A brief interview with 2016 Open Studio Tour artist: Maria Louise High
Artwork by Maria Louise High

Can you tell us a little bit about the work that you do in your studio?
A majority of the work I do, in either medium, is custom made, taking a single person into consideration during the entire process and creating something special to them even if it is not one of a kind.

In making my Blooms, I am inspired by form and volume and how far I can push that to make a piece that is still wearable in either an everyday context or for a special occasion. I love generous use of rich materials whether they are larger pearls or onyx beading or several layers of tiny seed beading, the layering of texture over the primary volume and form.

Most of my metalwork is done by electroforming and its creative process is opposite to my fabric work in that the texture usually takes first consideration with form and volume following after. In designing this work, I try to focus on personal nostalgia and specifically the way we collect tokens or specimens – sand, shells, pebbles – to remind us of places or people. In creating custom portable objects with a client’s personal specimens, they can share their stories about their tokens as they wear them, rather than having these natural elements sitting in a jar on on a shelf located where little conversation takes place. My production work typically focuses on textures and shapes found in marine life and abstracted to varying degrees.

Artwork by Maria Louise High

What drew you to the medium(s) that you are currently working with?
It’s been an interesting chain of experience. Painting and illustration led to fabric work and at the request of a friend who was Director of the Woman’s Industrial Exchange, I did some blooms for the shop. So I sort of fell into that, and just worked at creating pieces that were more innovative and unique from what others were doing at the time. It garnered me a commission for a magazine cover and has landed my work in over 20 countries, which still amazes me! Something was still missing, though. After a couple years of that work, I wanted to reinvest in my skills and thought I would take some classes at MICA to further my painting. That’s when I discovered the jewelry department (now the Baltimore Jewelry Center) and everything about it clicked neatly and quickly into my life. I come from a family full of carpenters and ironworkers going back over 100 years, so I guess there’s a genetic component. My tools are just a lot smaller.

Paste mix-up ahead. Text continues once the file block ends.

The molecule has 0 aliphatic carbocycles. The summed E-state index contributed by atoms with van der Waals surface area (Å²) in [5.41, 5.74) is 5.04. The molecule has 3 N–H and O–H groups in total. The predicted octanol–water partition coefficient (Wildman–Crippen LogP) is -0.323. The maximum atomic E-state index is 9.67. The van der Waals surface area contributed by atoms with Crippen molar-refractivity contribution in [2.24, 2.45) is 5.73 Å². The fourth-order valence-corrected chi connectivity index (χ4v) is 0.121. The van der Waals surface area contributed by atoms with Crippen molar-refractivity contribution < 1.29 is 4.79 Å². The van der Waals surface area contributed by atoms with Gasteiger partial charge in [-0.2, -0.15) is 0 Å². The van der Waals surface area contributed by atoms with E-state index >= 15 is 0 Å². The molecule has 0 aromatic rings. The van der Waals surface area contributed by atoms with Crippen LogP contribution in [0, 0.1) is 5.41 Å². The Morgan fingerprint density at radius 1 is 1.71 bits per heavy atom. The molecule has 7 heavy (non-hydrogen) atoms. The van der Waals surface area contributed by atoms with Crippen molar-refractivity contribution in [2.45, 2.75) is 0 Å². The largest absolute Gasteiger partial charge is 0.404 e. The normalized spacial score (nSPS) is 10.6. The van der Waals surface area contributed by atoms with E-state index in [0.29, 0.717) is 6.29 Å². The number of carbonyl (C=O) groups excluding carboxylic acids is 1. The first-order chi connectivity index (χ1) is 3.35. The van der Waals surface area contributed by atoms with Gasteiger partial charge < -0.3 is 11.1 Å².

Artwork by Maria Louise High

What is something that you think is unique about your studio or practice?
I do work in two distinctly different media, fabric and metal. Because of switching back and forth, I don’t experience creative block and a break from one medium to work on another keeps the studio busy but balanced. It’s been an interesting journey over the past few months, finally bringing the two media together in a small collection of pieces I am excited to debut during the tour!


What is one thing you love about being an artist in Baltimore?
Art is so accessible here. With family roots in Philadelphia, I thought I would naturally end up living there. Then for a time we were planning a move to NYC, but in the end I couldn’t leave Baltimore. It’s been exciting to see the art movement in Baltimore swell and now flow into the maker movement. There is so much going on and it is all one step off of your stoop.
 Artwork by Maria Louise High

What are you most excited about for this year’s Open Studio Tour?
It’s my first time participating!
Artwork by Maria Louise High

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